>> envquery is called (from main()) like this
>>
>> envquery(argc,argv);
>>
>> I don't really get the sense of these two (void)argc; . Does this have
>> any special meaning or is it really "take the value of argc and ignore
>> it"?

>
>Noone has yet pointed out that only the first (void)argc; really is useful.
>The second (void)argc; is really without sense. I suspect that's a typo, and
>the second one should be (void)argv;.
>

This wouldn't make sense either, since argv is used in the function in every
case (not only in possible #ifdef branches or something). You can see it in the
fetchmail source code if you wannt to see it 8I don't want to post the entire
100 lines function here)
 
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Keith Thompson
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Posts: n/a
 
      02-06-2011
Tobias Blass <(E-Mail Removed)> writes:
> On Sun, 6 Feb 2011, Johannes Schaub (litb) wrote:
>>Tobias Blass wrote:
>>
>>> Hi all,
>>> I'm just reading fetchmail source code and found the following lines
>>> /* env.c, line 37 */
>>> void envquery(int argc,char **argv)
>>> {
>>> /* ... */
>>> (void)argc;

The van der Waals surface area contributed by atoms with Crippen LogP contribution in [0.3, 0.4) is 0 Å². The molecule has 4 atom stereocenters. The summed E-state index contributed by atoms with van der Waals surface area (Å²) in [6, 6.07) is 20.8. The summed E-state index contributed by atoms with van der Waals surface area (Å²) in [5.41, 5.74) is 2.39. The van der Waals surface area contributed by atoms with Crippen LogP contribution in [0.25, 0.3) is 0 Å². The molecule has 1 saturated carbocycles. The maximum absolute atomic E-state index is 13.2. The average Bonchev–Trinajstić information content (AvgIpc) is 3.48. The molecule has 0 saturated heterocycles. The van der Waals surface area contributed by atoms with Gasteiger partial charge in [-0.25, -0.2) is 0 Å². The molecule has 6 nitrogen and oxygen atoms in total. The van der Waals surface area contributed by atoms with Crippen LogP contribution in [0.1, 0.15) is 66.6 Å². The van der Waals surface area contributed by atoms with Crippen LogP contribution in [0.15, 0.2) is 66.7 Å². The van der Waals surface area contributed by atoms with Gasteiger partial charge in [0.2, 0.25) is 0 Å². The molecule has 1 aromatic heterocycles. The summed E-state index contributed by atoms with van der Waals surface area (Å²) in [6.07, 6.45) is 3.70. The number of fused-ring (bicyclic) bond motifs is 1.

>>> (void)argc;
>>> /*...*/
>>> }
>>>
>>> envquery is called (from main()) like this
>>>
>>> envquery(argc,argv);
>>>
>>> I don't really get the sense of these two (void)argc; . Does this have
>>> any special meaning or is it really "take the value of argc and ignore
>>> it"?

>>
>>Noone has yet pointed out that only the first (void)argc; really is useful.
>>The second (void)argc; is really without sense. I suspect that's a typo, and
>>the second one should be (void)argv;.
>>

> This wouldn't make sense either, since argv is used in the function in every
> case (not only in possible #ifdef branches or something). You can see it in the
> fetchmail source code if you wannt to see it 8I don't want to post the entire
> 100 lines function here)


So it's a (harmless) error in the fetchmail source. If neither argc nor
argv were used, it would make sense to have

(void)argc;
(void)argv;

Since argv is used but argc isn't, it would make sense to have:

(void)argc;

There's no particular reason for the compiler to warn about it, so it
was missed.

--
Keith Thompson (The_Other_Keith) http://www.velocityreviews.com/forums/(E-Mail Removed) <http://www.ghoti.net/~kst>
Nokia
"We must do something. This is something. Therefore, we must do this."
-- Antony Jay and Jonathan Lynn, "Yes Minister"